Saturday, July 29, 2006

Health Tip: Recognize Anaphylactic Shock

(HealthDay News) -- Anaphylactic shock occurs when a person has ingested or come in contact with a substance to which they are severely allergic. The reaction can be life-threatening.
The Food Allergy and Anaphylaxis Network says people with food allergies -- especially shellfish, peanuts and other nuts -- are at especially high risk of anaphylactic shock, particularly if they have had a previous reaction.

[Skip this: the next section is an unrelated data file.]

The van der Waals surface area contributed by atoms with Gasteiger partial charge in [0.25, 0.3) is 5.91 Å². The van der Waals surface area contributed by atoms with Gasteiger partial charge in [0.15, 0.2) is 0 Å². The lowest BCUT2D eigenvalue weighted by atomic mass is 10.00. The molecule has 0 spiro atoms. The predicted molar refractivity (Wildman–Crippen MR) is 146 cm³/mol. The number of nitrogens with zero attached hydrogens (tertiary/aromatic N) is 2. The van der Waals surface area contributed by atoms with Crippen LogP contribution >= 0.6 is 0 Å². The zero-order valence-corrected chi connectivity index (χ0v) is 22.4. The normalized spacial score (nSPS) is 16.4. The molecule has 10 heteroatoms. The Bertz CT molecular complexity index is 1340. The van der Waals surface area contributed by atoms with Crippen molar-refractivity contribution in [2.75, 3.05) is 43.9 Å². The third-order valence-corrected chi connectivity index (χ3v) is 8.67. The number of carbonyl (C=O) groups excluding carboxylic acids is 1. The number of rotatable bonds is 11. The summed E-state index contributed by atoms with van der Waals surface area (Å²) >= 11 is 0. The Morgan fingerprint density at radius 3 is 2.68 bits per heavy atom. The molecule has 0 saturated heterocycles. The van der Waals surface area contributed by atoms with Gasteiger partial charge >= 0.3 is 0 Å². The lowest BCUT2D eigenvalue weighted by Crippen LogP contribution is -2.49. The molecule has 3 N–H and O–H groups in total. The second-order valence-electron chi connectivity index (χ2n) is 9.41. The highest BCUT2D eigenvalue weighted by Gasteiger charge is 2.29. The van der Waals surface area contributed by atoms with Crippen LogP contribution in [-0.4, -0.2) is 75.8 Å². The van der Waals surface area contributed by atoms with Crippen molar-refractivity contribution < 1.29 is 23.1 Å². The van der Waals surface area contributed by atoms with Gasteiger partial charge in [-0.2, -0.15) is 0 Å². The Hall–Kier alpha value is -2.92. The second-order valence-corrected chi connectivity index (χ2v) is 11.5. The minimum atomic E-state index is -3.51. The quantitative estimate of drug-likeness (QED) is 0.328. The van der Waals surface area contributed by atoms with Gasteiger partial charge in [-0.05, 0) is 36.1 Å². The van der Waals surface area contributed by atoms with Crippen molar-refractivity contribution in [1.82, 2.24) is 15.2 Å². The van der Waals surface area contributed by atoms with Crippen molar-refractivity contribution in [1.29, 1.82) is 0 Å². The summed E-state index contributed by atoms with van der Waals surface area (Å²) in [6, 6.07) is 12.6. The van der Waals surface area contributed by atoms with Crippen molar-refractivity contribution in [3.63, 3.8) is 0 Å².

Symptoms typically include a feeling of itchiness or tingling; metallic taste in the mouth; hives; difficulty breathing; swollen mouth or throat; vomiting; diarrhea; or unconsciousness.
Symptoms should be recognized quickly. A shot of epinephrine is typically administered to counter the reaction.

Last reviewed: 07/28/2006 Last updated: 07/28/2006

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